Stratis is just an automation and communication layer for XFS and LVM
I did not know that.
I didn't either, was just researching it, lol. It makes it a lot more valuable, it is essentially taking the "one filesystem" advantages of ZFS or BtrFS and making them happen with traditional, mature technologies. Kind of a best of both worlds approach. Actually quite nice, if it works well.
keep your images and ISOs in the default location of /var/lib/libvirt/images/?
Yes I do, but I create 2 new folders there, iso and vm.
Fedora will be presented a 4 TB block device ?
Why dont you separe that a little, and have more fun. Block device I assume DAS, if no why dont you make the storage reliable and robust, and make it its own server, like another fedora or centos install, with RAID 10 and the simplest option to share is NFS, and this way you can have many KVMs and the migration feature will actually work, and you can do RAID on just /var, and you scan scale easily with KVM nodes + KVM nodes can be state file, think salt stack, and you can treat them as pure compute nodes.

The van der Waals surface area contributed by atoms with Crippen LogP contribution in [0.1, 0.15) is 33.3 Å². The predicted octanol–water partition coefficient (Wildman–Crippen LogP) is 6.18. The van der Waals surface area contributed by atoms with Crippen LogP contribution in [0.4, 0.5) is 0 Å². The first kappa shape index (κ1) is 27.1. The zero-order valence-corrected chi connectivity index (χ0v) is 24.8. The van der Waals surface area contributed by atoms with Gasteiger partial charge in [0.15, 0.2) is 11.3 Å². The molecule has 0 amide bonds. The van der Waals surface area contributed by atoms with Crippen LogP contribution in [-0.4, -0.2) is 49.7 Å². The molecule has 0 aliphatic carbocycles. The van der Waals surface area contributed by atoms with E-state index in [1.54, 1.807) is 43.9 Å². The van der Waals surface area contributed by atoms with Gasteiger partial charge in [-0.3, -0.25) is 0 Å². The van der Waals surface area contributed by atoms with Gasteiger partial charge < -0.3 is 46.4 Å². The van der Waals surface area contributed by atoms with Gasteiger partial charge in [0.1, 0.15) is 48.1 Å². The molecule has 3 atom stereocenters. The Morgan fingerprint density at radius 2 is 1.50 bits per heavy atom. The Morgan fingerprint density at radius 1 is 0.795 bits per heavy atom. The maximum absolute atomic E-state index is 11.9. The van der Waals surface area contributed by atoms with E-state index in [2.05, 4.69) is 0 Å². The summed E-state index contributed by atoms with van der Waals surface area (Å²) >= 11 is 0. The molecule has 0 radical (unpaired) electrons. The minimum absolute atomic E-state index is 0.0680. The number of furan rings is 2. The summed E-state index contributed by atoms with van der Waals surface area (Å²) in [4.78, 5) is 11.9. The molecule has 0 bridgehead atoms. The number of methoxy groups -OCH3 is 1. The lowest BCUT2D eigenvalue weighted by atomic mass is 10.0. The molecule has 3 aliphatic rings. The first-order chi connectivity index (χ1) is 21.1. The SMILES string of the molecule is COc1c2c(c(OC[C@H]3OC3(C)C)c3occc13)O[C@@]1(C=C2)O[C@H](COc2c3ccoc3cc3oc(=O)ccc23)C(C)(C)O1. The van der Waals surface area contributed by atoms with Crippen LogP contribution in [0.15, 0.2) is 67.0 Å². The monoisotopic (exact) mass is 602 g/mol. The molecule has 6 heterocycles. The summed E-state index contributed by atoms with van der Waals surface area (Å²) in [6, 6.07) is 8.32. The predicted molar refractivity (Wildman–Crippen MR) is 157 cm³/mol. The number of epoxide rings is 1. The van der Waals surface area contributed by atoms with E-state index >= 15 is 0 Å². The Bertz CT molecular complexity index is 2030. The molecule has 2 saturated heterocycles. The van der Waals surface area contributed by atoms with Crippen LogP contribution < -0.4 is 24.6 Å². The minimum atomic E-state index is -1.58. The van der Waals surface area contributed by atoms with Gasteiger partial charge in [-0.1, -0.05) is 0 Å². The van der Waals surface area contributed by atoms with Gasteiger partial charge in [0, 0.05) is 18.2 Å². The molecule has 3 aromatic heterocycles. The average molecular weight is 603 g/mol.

Because @EddieJennings is talking about his home lab, which will consist of a single 1U server. That hadn't been mentioned in this thread.
Bah! Folks should be able to read my mind ;). There were some good ideas in this thread though.
What I decided on was giving enough space to / live comfortably, and gave everything else to /var.
@travisdh1 So on second thought, I'm thinking it might be a better approach to redirect the call recordings to the block device directly, without extending the LVM volume to the block device. So it would be like this:
Attach block device and create partition and file system.
Mount the new device to a new directory (/callrecordings)
In FreePBX, point the call recordings to this new directory.
This way, the VPS disk, is still completely separate from the block device disk. In my head, this just seems cleaner, and has less potential for errors if the block device is ever unavailable.
Yes, that makes way more sense.
The only thing that made me think of that was because about 2 weeks ago Vultr NJ had some issues with block storage. If they have an issue again, at least I could still boot the VM. (although I would have to remove the block device from the fstab. But then, It should boot fine I suppose. (crosses fingers)
Of course, in more modern systems, the use of advanced LVMs instead of older partitions makes this a little more flexible so that more control over the process can exist. But all of the core problems still exist.
Some vendors try to market this mechanism as "RAID virtualization", which isn't a completely crazy name due to the layers of abstraction, but it makes it sound valuable when, in reality, it is not. RAID virtualization when used for the purpose of enabling hot or live RAID array growth is generally a good idea. Used as a kludge to enable bad ideas, it remains bad.